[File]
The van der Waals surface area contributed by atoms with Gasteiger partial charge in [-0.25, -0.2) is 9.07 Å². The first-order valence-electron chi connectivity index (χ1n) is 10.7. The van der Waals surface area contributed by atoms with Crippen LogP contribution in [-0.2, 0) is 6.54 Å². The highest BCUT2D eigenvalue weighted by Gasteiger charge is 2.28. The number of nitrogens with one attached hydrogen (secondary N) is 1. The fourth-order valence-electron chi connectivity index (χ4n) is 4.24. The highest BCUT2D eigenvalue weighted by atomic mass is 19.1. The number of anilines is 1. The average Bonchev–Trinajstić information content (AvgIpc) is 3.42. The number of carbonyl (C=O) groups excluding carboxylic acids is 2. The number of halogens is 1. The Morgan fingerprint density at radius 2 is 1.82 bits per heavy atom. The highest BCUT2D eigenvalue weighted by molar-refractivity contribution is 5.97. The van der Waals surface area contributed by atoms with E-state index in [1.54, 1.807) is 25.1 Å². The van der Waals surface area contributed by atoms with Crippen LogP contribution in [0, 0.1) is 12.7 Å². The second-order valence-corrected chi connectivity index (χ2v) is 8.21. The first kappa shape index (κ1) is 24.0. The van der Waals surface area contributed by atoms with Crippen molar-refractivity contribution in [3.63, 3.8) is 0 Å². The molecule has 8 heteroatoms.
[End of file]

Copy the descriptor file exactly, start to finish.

The van der Waals surface area contributed by atoms with Gasteiger partial charge in [-0.25, -0.2) is 9.07 Å². The first-order valence-electron chi connectivity index (χ1n) is 10.7. The van der Waals surface area contributed by atoms with Crippen LogP contribution in [-0.2, 0) is 6.54 Å². The highest BCUT2D eigenvalue weighted by Gasteiger charge is 2.28. The number of nitrogens with one attached hydrogen (secondary N) is 1. The fourth-order valence-electron chi connectivity index (χ4n) is 4.24. The highest BCUT2D eigenvalue weighted by atomic mass is 19.1. The number of anilines is 1. The average Bonchev–Trinajstić information content (AvgIpc) is 3.42. The number of carbonyl (C=O) groups excluding carboxylic acids is 2. The number of halogens is 1. The Morgan fingerprint density at radius 2 is 1.82 bits per heavy atom. The highest BCUT2D eigenvalue weighted by molar-refractivity contribution is 5.97. The van der Waals surface area contributed by atoms with E-state index in [1.54, 1.807) is 25.1 Å². The van der Waals surface area contributed by atoms with Crippen LogP contribution in [0, 0.1) is 12.7 Å². The second-order valence-corrected chi connectivity index (χ2v) is 8.21. The first kappa shape index (κ1) is 24.0. The van der Waals surface area contributed by atoms with Crippen molar-refractivity contribution in [3.63, 3.8) is 0 Å². The molecule has 8 heteroatoms.